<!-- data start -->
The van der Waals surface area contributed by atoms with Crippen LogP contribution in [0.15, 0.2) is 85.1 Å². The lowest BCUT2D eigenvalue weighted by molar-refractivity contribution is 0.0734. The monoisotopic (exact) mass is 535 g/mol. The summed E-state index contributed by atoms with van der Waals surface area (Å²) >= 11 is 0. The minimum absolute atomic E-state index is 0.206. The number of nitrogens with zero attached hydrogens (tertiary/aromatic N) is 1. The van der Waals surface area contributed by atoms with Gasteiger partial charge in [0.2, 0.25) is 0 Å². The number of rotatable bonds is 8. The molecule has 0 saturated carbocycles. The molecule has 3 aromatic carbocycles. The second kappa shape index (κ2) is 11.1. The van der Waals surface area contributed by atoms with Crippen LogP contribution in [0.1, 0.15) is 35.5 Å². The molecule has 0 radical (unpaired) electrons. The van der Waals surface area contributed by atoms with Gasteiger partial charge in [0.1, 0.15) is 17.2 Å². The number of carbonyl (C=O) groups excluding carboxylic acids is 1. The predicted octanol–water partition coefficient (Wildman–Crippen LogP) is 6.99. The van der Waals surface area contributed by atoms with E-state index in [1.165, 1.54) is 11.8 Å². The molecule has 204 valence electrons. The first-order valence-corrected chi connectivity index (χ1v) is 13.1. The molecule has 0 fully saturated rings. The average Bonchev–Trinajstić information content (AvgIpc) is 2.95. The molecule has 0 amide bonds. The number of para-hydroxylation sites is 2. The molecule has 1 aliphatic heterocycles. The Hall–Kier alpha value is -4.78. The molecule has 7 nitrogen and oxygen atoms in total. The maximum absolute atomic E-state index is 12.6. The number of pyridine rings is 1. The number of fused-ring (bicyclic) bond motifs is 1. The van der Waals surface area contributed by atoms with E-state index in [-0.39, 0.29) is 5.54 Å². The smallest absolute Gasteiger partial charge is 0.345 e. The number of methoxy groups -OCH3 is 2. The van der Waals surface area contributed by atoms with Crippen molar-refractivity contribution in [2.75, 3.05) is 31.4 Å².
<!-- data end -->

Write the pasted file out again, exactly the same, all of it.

The van der Waals surface area contributed by atoms with Crippen LogP contribution in [0.15, 0.2) is 85.1 Å². The lowest BCUT2D eigenvalue weighted by molar-refractivity contribution is 0.0734. The monoisotopic (exact) mass is 535 g/mol. The summed E-state index contributed by atoms with van der Waals surface area (Å²) >= 11 is 0. The minimum absolute atomic E-state index is 0.206. The number of nitrogens with zero attached hydrogens (tertiary/aromatic N) is 1. The van der Waals surface area contributed by atoms with Gasteiger partial charge in [0.2, 0.25) is 0 Å². The number of rotatable bonds is 8. The molecule has 0 saturated carbocycles. The molecule has 3 aromatic carbocycles. The second kappa shape index (κ2) is 11.1. The van der Waals surface area contributed by atoms with Crippen LogP contribution in [0.1, 0.15) is 35.5 Å². The molecule has 0 radical (unpaired) electrons. The van der Waals surface area contributed by atoms with Gasteiger partial charge in [0.1, 0.15) is 17.2 Å². The number of carbonyl (C=O) groups excluding carboxylic acids is 1. The predicted octanol–water partition coefficient (Wildman–Crippen LogP) is 6.99. The van der Waals surface area contributed by atoms with E-state index in [1.165, 1.54) is 11.8 Å². The molecule has 204 valence electrons. The first-order valence-corrected chi connectivity index (χ1v) is 13.1. The molecule has 0 fully saturated rings. The average Bonchev–Trinajstić information content (AvgIpc) is 2.95. The molecule has 0 amide bonds. The number of para-hydroxylation sites is 2. The molecule has 1 aliphatic heterocycles. The Hall–Kier alpha value is -4.78. The molecule has 7 nitrogen and oxygen atoms in total. The maximum absolute atomic E-state index is 12.6. The number of pyridine rings is 1. The number of fused-ring (bicyclic) bond motifs is 1. The van der Waals surface area contributed by atoms with E-state index in [-0.39, 0.29) is 5.54 Å². The smallest absolute Gasteiger partial charge is 0.345 e. The number of methoxy groups -OCH3 is 2. The van der Waals surface area contributed by atoms with Crippen molar-refractivity contribution in [2.75, 3.05) is 31.4 Å².